Short and Sharp – 2017, the year that dismissed investor concerns

2017 has been a fantastic year for risk assets, despite all the concerns identified at the start of the year. Investor worries about politics, geopolitics, trade, and central bank policy were summarily dismissed as markets focused on the strength of the economy, disentangling fears from fundamentals.

Politics: After a year notable for the shock Brexit result and the divisive U.S. presidential election, it was unsurprising that investors were especially concerned about politics in 2017. Nowhere was this more pertinent than in Europe. As it happened, the threat of a populist or Euro-sceptic party winning one of the elections in the Netherlands, France, or Germany did not materialize and the immediate risk waned.

Warning: Political risk has not disappeared. Coalition building in Germany is taking time, Spain continues to grapple with Catalonia’s bid for independence, and Italian elections are set to take place in March 2018. The new Italian electoral law makes it harder for a populist party to win, but given that polls are showing that the largest populist party, Five Star Movement, is leading with over 25% of the vote, the risk is not insignificant.

Geopolitics: While domestic political risk has been contained this year, geopolitical risk has grown. Tensions between the United States and North Korea have escalated, while developments across the Middle East are increasingly causing concerns. Markets have so far dismissed the growing risk, instead focusing on the underlying economic picture.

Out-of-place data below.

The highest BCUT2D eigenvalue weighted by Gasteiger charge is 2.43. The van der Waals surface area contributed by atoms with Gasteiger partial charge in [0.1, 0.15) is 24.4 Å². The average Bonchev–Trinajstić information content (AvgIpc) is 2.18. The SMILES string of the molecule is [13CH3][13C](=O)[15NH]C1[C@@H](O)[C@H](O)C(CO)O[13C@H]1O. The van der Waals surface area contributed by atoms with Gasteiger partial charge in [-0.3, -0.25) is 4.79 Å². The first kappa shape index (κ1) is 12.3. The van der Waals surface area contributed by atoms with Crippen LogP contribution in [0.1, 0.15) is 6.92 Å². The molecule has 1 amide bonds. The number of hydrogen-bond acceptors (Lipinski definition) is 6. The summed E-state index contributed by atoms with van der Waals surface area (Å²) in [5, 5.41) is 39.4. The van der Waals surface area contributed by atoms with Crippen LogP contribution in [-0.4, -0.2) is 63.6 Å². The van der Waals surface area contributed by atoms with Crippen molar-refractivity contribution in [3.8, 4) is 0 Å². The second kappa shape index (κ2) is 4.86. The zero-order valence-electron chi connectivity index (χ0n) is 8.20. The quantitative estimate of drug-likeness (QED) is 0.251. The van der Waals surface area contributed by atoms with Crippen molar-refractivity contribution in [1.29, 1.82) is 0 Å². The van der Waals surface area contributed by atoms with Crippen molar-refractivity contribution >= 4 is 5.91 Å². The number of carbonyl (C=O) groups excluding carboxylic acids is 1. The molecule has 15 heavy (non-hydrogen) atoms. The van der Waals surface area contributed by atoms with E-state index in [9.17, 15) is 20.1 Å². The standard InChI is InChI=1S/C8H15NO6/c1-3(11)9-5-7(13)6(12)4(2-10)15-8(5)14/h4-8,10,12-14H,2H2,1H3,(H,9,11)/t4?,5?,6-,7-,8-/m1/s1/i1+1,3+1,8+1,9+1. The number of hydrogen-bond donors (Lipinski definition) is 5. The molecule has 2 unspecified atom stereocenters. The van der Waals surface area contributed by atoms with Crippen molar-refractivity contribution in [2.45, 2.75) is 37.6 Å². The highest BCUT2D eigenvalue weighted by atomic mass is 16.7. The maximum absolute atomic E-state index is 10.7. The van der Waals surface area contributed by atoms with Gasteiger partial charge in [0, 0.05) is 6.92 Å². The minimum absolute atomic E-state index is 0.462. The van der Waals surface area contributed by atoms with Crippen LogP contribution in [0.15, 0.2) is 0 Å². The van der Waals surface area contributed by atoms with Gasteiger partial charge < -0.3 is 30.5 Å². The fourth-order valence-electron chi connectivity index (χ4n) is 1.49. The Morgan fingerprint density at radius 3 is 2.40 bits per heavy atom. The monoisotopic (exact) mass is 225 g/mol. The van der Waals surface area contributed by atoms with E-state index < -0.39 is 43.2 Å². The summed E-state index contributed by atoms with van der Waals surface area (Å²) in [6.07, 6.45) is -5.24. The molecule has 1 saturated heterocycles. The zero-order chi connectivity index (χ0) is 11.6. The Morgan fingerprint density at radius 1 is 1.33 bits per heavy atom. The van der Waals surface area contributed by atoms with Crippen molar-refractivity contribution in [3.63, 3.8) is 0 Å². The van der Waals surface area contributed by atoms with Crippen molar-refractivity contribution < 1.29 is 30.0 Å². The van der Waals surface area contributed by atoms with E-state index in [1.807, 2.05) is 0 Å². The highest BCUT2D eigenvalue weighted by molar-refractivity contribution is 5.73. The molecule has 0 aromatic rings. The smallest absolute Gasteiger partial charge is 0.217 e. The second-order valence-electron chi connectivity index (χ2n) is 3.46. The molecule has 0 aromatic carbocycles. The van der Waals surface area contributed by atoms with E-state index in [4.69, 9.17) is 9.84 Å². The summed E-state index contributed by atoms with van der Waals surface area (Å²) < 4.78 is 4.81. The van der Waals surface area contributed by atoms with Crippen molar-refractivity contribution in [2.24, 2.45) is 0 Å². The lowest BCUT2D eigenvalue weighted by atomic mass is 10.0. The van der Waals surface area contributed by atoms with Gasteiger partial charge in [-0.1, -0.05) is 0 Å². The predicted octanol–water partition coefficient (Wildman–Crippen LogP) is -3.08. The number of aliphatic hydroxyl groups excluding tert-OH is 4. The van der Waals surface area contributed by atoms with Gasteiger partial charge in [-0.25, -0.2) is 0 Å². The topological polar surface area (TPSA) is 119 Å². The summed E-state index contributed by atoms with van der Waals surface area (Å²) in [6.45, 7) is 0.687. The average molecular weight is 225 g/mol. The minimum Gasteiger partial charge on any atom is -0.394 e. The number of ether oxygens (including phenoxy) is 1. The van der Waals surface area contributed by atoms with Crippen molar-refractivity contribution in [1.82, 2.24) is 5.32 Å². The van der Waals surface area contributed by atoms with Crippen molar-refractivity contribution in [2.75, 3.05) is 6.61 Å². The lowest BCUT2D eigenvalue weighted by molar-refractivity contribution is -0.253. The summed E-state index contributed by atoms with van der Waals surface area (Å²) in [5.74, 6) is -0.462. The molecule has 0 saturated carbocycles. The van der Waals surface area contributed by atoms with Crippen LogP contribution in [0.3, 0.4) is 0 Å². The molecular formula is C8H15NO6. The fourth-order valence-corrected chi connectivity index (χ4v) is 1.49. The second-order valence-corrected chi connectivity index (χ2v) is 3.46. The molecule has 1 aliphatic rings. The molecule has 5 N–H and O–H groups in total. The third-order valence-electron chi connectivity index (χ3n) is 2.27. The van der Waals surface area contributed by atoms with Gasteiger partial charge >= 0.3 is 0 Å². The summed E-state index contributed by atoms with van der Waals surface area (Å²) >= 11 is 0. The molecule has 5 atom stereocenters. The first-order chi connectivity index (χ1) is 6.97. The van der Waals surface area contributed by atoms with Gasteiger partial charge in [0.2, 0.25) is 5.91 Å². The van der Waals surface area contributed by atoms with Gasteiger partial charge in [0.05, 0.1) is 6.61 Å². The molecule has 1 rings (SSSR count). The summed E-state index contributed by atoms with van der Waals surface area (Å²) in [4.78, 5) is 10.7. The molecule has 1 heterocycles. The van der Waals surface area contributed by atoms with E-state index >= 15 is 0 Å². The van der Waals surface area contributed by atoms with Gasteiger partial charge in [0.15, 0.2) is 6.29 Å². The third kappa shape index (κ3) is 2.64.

Warning: A swift change in sentiment could have serious implications for markets, especially at these valuations. This is one space to watch very carefully in 2018.

Central bank policy: 2017 was the year that central banks around the world started raising interest rates and normalizing monetary policy – an event that many investors had feared. But weak inflation allowed central banks to move at a snail’s pace, while strong economic growth helped support investor sentiment. Even the Federal Reserve’s balance sheet reduction kicked off in October without much market reaction.

Warning: There are growing signs that inflation will make a reappearance in 2018. I expect the Federal Reserve to respond by raising interest rates three to four times, while the European Central Bank will likely end asset purchases in the second half of the year. Quantitative tightening will eventually have an impact on sentiment. In an expensive market, worries about central bank policy are a serious cause for concern.

Trade wars: While the Trump administration eventually managed to pull off its tax reform agenda, its aggressive protectionist campaign rhetoric did not fully play out – to the relief of many of the world’s economies.

Warning: 2018 could see a resurgence of this risk – particularly with regards to NAFTA. Negotiations to “modernize” the agreement remain tense, and Mexico is clearly at risk from these talks.

In retrospect, while political risk, geopolitics, central bank tightening, and trade wars may have been pushed aside in 2017, they all have the potential to make 2018 an interesting year for investors. Happy New Year!


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